Paper No. 195-4
Presentation Time: 8:45 AM
BIOFACIES INTERPRETATION OF A SHELF MARGIN SUCCESSION: SAN ANDRES FORMATION (GUADALUPIAN, MIDDLE PERMIAN), LAST CHANCE CANYON, NEW MEXICO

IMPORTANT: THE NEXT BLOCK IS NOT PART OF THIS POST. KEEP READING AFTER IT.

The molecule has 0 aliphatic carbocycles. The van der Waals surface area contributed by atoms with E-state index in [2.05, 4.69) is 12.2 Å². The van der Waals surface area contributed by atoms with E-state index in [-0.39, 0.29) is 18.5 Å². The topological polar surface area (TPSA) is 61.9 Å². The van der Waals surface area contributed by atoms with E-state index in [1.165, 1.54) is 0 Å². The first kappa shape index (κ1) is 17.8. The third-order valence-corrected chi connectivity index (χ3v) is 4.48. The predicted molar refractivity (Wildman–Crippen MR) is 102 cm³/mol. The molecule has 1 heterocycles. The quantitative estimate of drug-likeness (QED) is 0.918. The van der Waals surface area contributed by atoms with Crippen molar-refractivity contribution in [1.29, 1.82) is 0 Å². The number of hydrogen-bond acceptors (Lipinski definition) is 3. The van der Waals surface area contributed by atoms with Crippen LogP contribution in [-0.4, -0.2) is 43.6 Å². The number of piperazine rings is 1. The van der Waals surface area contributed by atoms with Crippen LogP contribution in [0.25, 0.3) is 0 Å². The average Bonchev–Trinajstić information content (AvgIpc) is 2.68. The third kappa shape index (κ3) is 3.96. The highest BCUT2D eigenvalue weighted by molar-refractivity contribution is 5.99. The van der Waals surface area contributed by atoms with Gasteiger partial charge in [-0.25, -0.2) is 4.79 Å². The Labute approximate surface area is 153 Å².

Gradient analysis of marine fossil assemblages often identifies an environmental gradient in faunal composition that varies with depth. This interpretation assumes that fossils are generally not transported out of habitat. In depositional settings dominated by gravity-driven sediment transport, skeletal material can be transported to environments far removed from where the species lived, complicating gradient analysis interpretations. The San Andres Formation in Last Chance Canyon is a mixed carbonate-siliciclastic, shelf margin succession dominated by gravity-driven sediment transport. We examine fossiliferous shell beds of the San Andres Formation in Last Chance Canyon through a single fourth-order depositional sequence to characterize biofacies changes in this shelf margin succession. Fossil occurrences and abundance were mapped onto the north face of Last Chance Canyon using a combination of measured sections, GPS, and GigaPan images. Four distinct assemblages were found within the sequence. Molluscan dominated assemblages were found below the maximum flooding surface (MFS) within a channelized peloidal sandstone facies. Fusulinid-echinoid assemblages are found directly above the MFS at the base of a massive sandstone facies. Fossil abundance decreases markedly higher in the massive sandstone facies where assemblages are dominated by brachiopods and sponges. Fusulinid dominated assemblages are found within the thin-bedded sandstone and carbonate facies above the massive sandstone. Graded bedding, soft sediment deformation, disarticulated fossils, and orientation of fusulinid tests within the channelized peloidal sandstone and the base of the massive sandstone indicates high energy environments that transported skeletal elements of the molluscan and fusulinid-echinoid assemblages down ramp and deposited fossils in outer ramp and basin turbidite fans. The stratigraphically higher brachiopod-sponge and fusulinid assemblages do not show evidence of transport and are not within high energy lithofacies. Although Detrended Correspondence Analysis of fossil assemblages shows a gradient of molluscan to fusulinid to brachiopod-sponge dominated assemblages, biofacies variation in this shelf margin succession reflects primarily fossil transport in a turbidite fan complex.